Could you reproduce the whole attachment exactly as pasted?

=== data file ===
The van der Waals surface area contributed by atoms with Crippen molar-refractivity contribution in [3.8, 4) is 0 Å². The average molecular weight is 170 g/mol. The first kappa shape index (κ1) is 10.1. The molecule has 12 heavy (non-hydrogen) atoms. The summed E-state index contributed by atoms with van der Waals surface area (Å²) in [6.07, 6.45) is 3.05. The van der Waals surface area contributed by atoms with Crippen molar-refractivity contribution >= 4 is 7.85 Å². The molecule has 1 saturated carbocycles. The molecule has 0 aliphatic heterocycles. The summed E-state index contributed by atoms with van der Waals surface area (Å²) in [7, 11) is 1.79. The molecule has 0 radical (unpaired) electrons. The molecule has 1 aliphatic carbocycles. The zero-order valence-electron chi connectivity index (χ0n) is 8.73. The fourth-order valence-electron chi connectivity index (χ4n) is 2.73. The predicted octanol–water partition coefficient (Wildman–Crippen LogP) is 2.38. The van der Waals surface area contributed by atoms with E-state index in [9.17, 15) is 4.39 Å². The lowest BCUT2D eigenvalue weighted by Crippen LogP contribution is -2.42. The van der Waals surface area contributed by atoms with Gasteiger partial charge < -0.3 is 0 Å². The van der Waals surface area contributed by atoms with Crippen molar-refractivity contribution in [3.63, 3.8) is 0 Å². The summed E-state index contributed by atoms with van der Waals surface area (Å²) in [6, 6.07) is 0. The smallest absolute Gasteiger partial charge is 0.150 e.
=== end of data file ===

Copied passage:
The van der Waals surface area contributed by atoms with Crippen molar-refractivity contribution in [3.8, 4) is 0 Å². The average molecular weight is 170 g/mol. The first kappa shape index (κ1) is 10.1. The molecule has 12 heavy (non-hydrogen) atoms. The summed E-state index contributed by atoms with van der Waals surface area (Å²) in [6.07, 6.45) is 3.05. The van der Waals surface area contributed by atoms with Crippen molar-refractivity contribution >= 4 is 7.85 Å². The molecule has 1 saturated carbocycles. The molecule has 0 aliphatic heterocycles. The summed E-state index contributed by atoms with van der Waals surface area (Å²) in [7, 11) is 1.79. The molecule has 0 radical (unpaired) electrons. The molecule has 1 aliphatic carbocycles. The zero-order valence-electron chi connectivity index (χ0n) is 8.73. The fourth-order valence-electron chi connectivity index (χ4n) is 2.73. The predicted octanol–water partition coefficient (Wildman–Crippen LogP) is 2.38. The van der Waals surface area contributed by atoms with E-state index in [9.17, 15) is 4.39 Å². The lowest BCUT2D eigenvalue weighted by Crippen LogP contribution is -2.42. The van der Waals surface area contributed by atoms with Gasteiger partial charge < -0.3 is 0 Å². The van der Waals surface area contributed by atoms with Crippen molar-refractivity contribution in [3.63, 3.8) is 0 Å². The summed E-state index contributed by atoms with van der Waals surface area (Å²) in [6, 6.07) is 0. The smallest absolute Gasteiger partial charge is 0.150 e.